This is an old copy of the Python FAQ. The information here may be outdated.

What is 'if __name__ == "__main__"' for?

The if __name__ == "__main__": ... trick exists in Python so that our Python files can act as either reusable modules, or as standalone programs. As a toy example, let’s say that we have two files:

$ cat
def square(x):
    return x * x

if __name__ == '__main__':
    print "test: square(42) ==", square(42)

$ cat
import mymath

print "this is mygame."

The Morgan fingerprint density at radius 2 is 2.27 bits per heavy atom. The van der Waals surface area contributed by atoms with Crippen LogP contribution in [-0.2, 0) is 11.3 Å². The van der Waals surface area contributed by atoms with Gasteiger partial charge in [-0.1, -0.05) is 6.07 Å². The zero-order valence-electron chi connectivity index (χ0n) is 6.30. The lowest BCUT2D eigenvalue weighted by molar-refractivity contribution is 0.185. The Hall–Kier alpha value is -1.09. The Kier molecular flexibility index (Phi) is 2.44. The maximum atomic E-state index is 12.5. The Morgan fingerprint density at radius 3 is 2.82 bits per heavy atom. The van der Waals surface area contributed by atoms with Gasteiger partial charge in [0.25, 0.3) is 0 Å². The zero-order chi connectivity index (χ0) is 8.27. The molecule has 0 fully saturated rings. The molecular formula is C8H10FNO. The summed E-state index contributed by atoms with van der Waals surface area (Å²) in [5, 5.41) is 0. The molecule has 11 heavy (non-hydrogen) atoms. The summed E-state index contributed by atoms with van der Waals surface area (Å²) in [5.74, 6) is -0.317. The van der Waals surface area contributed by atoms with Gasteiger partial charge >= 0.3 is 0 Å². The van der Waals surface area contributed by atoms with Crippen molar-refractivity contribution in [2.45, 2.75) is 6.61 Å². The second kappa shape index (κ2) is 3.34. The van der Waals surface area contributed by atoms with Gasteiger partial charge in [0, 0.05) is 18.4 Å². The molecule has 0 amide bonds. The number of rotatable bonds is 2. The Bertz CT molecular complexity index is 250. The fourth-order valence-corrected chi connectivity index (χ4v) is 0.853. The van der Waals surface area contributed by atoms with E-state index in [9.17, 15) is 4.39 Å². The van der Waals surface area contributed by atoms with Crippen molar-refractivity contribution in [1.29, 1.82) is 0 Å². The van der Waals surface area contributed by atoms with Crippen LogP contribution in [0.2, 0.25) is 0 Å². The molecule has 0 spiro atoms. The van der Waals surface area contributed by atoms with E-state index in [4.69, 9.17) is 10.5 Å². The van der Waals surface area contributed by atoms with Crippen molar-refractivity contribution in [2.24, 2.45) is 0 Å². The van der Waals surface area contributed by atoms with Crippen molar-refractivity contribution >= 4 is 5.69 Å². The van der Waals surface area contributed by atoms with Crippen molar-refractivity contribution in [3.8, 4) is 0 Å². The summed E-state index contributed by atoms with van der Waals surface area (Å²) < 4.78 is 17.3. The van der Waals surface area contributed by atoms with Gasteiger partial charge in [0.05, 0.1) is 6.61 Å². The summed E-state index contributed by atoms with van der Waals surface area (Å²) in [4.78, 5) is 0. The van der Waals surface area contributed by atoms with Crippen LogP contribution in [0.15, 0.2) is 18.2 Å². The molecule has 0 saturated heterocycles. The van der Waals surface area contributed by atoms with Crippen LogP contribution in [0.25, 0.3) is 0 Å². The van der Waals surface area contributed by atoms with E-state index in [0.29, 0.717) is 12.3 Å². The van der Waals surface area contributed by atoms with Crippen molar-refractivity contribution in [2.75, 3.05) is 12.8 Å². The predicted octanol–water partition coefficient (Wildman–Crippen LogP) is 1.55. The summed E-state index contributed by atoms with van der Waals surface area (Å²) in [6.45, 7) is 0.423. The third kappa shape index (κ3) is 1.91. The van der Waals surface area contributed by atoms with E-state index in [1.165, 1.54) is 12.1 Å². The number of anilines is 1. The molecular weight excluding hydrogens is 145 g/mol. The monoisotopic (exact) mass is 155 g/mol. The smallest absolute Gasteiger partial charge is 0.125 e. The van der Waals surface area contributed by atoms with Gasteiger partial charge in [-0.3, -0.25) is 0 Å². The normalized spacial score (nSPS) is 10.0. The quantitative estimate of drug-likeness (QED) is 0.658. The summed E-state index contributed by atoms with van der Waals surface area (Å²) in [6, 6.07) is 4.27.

print mymath.square(17)

In this example, we’ve written to be both used as a utility module, as well as a standalone program. We can run mymath standalone by doing this:

$ python
test: square(42) == 1764

But we can also use as a module; let’s see what happens when we run

$ python
this is mygame.

Notice that here we don’t see the ‘test’ line that had near the bottom of its code. That’s because, in this context, mymath is not the main program. That’s what the if __name__ == "__main__": ... trick is used for.

[From a post to Python Tutor by Danny Yoo]



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